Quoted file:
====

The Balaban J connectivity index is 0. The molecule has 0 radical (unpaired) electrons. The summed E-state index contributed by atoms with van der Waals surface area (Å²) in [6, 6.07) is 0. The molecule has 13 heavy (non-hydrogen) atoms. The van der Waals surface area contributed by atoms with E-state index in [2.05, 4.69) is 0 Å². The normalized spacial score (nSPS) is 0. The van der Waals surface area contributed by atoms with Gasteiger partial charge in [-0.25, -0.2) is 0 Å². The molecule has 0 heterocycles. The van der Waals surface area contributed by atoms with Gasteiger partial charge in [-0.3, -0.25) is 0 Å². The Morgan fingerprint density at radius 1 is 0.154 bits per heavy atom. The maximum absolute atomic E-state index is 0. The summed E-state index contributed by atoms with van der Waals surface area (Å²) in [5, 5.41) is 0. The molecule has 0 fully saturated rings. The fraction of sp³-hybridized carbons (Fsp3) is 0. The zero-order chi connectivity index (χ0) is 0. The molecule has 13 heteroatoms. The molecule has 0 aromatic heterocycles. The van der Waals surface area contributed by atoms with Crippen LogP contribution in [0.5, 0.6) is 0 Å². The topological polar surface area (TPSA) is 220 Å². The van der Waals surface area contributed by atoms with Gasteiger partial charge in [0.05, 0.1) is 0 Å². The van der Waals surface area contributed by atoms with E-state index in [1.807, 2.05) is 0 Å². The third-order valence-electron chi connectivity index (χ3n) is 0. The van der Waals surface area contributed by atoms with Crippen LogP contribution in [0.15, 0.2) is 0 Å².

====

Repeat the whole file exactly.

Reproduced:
The Balaban J connectivity index is 0. The molecule has 0 radical (unpaired) electrons. The summed E-state index contributed by atoms with van der Waals surface area (Å²) in [6, 6.07) is 0. The molecule has 13 heavy (non-hydrogen) atoms. The van der Waals surface area contributed by atoms with E-state index in [2.05, 4.69) is 0 Å². The normalized spacial score (nSPS) is 0. The van der Waals surface area contributed by atoms with Gasteiger partial charge in [-0.25, -0.2) is 0 Å². The molecule has 0 heterocycles. The van der Waals surface area contributed by atoms with Gasteiger partial charge in [-0.3, -0.25) is 0 Å². The Morgan fingerprint density at radius 1 is 0.154 bits per heavy atom. The maximum absolute atomic E-state index is 0. The summed E-state index contributed by atoms with van der Waals surface area (Å²) in [5, 5.41) is 0. The molecule has 0 fully saturated rings. The fraction of sp³-hybridized carbons (Fsp3) is 0. The zero-order chi connectivity index (χ0) is 0. The molecule has 13 heteroatoms. The molecule has 0 aromatic heterocycles. The van der Waals surface area contributed by atoms with Crippen LogP contribution in [0.5, 0.6) is 0 Å². The topological polar surface area (TPSA) is 220 Å². The van der Waals surface area contributed by atoms with Gasteiger partial charge in [0.05, 0.1) is 0 Å². The van der Waals surface area contributed by atoms with E-state index in [1.807, 2.05) is 0 Å². The third-order valence-electron chi connectivity index (χ3n) is 0. The van der Waals surface area contributed by atoms with Crippen LogP contribution in [0.15, 0.2) is 0 Å².